2013


2013 was another good year for my LEGO portfolio, though not quite as prolific as 2012. I created 7 MOCs over the course of the year, which I guess is respectable considering the size and complicity of some of my MOCs. As a recap, this year I completed the Spitfire, the Talon Track, the CargoMaster Crane, the Cat 573c Feller, the Bedford MWD, the Sod Farm, and the MAN TGS. I also spent some time creating instructions for my popular T-72 and the Kenworth T55.

Some thoughts as I look forward to 2014.

First, instructions seem to be very popular. Various people ask for instructions often, and I suspect this is consistent with other builders. While many of my MOCs have instructions freely available, I have decided to start charging $5 USD for some, particularly the more complex and unique MOCs. The reality is that creating instructions is a lot of work. I hope to keep offering a mix of both.

Second, I have been enjoying building more MOCs that do not include Power Functions. While creating another Trial Truck is always exciting, creating something smaller with lots of features has been very exciting. Still some of the works I enjoyed the most both in building and in playing are my 4×4 8081, the Sod Harvester, the Mini Feller, and the MAN TGS. Also, these builds are more accessible to other builders who may have a smaller collections. The simplicity allows them to build one of their own. Good design should not require a large collection.

Third, I really do enjoy the big modeling projects. The Spitfire is my proudest accomplishment, but yet there are many parts of the airplane that can be improved. While the Spitfire was much better than my FW-190, I can do even better on the next one. As I write this I am in the planning stages for something large and functional to follow in the steps of overly-large brick based Technic airplanes.

For 2014, let me publish some goals.

Attend Brickworld 2014, and bring the following:

Create a Studless Supercar with a short-throw 6 speed shifter.

Model another large plane. I have to use those dark green parts for something.

Make another working helicopter.

Design another small forklift.

Build another Trial Truck with independent suspension; 6×6 or 8×8.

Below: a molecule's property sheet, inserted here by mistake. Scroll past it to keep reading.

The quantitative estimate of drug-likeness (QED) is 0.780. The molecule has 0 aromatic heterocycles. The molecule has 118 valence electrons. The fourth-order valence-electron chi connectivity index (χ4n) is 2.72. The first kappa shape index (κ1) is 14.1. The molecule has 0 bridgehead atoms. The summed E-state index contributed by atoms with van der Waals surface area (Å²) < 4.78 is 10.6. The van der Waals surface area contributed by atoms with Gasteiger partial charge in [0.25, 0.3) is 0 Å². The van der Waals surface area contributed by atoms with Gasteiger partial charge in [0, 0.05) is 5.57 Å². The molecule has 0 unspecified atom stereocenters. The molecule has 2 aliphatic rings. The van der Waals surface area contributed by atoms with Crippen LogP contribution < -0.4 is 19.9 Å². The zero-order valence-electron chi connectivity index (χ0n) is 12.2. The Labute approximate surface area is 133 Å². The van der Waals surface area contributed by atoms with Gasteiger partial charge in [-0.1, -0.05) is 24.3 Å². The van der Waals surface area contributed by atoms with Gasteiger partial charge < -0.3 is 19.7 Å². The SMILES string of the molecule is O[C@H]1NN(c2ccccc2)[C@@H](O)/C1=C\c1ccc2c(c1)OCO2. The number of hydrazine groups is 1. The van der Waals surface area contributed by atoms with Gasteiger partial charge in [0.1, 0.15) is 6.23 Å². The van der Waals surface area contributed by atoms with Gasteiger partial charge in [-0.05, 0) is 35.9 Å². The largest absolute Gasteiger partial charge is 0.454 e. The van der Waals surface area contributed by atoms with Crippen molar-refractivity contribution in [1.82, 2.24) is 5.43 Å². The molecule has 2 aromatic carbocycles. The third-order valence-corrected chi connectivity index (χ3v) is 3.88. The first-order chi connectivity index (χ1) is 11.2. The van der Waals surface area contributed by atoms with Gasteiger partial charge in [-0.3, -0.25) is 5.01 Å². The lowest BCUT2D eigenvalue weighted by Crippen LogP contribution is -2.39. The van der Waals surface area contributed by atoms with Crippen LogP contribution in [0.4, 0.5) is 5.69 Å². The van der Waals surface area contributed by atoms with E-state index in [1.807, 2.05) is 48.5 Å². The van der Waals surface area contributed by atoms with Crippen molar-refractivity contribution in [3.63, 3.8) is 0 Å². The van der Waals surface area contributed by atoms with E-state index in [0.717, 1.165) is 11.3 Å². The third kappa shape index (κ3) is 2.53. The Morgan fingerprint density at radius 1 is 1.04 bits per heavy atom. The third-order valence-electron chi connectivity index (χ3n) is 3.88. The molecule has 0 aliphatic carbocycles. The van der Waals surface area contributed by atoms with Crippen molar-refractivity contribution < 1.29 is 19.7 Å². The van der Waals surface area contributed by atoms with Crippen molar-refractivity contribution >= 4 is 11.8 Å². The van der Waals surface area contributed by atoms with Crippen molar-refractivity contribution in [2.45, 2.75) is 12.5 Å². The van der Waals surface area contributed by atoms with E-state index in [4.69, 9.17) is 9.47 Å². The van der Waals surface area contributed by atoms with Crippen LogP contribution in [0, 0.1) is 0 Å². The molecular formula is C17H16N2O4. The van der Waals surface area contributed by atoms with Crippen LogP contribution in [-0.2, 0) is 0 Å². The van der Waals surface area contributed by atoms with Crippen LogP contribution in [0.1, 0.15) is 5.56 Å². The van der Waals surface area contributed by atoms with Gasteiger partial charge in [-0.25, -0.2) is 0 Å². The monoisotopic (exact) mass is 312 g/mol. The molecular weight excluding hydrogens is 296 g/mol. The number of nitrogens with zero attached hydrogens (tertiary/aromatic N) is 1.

Two small projects. These usually develop organically, so planning for them is a little hard. But each will be not more than 500 parts.

Also, 2014 will be my ten year anniversary of returning to LEGO from my Dark Ages. I hope to return to the set that brought me back, with a modified version of 8386.

Until these are completed, happy building, and thanks for visiting.

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MAN TGS Tipper Crane


I like to have a LEGO MOC on my desk at work. I find it to be a good conversation starter for visitors. It also gives my fidgety fingers something to do while I am on the phone. Plus it’s just cool. After I finally removed my 4×4 8081, I figured it would be time to add something new.

The full gallery may be found here. Instructions may be purchased for $5 USD.  Buy Now Button

MAN TGS

After a little research, I decided to make a MOC based on a MAN TGS tipper crane truck. I knew the MOC would not have any Power Functions, so I had the space to add a number of features. The truck would have 3 axles, a 4 function knuckleboom crane, three way tipper bed with drop sides, working outriggers, and of course working steering.

I started with the crane. It gave me a little trouble, but after trying countless linkages and connections, I came up with a simple design. I worked from the hook down to the truck. I started with the extending boom which was simply a 13L gear rack, and then added it to the main boom. I used a mini linear actuator (I love these) connecting to a simple linkage to the boom could rotate nearly 180 degrees. While the linkage could be a little more sturdy, it functions well and is controlled from a gear on the back of the crane. Finally, I mounted the second mini linear actuator directly on the turntable to lift the crane. This would be controlled with a gear on the back of the truck.

After the crane, I added the outriggers directly to the turntable. After toying with a lot of complex designs, I settled on something simple. Two 13L gear racks would move to out of the truck, and a pin with stop would be connected at the end and would move to stabilize the truck. I worked with the gearing for the stabilizers and the crane, and managed to get a working system. The center of the truck is pretty dense.

Next was the bed. I developed a simple linkage that would allow another mini linear actuator to tip the bed up. I connected the linkage so the bed could tip three ways. The whole system is three studs tall. At each corner of the bed, I added a simple connector so the bed could tip each way. The direction of tip could be adjusted based on which axles are removed. You can also remove a axle for each side, so contents could be dumped in three directions.

Finally, I worked on the body and the finishing of the truck. I think I got the look of the TGS pretty close, and added features like working doors, an exhaust pipe and an intake. Also, every Technic model in this scale needs to have blue seats, so I added them.

I wish the crane on the truck could support a little more, but other than that, I am pleased with the results. I really liked how the bed turned out. It’s simple and effective. And it all looks quite nice on my desk.

Until my next MOC (or MOD?), happy building.

Instructions can be purchased for $5 USD. Send and email to thirdwigg@gmail.com if you want a set.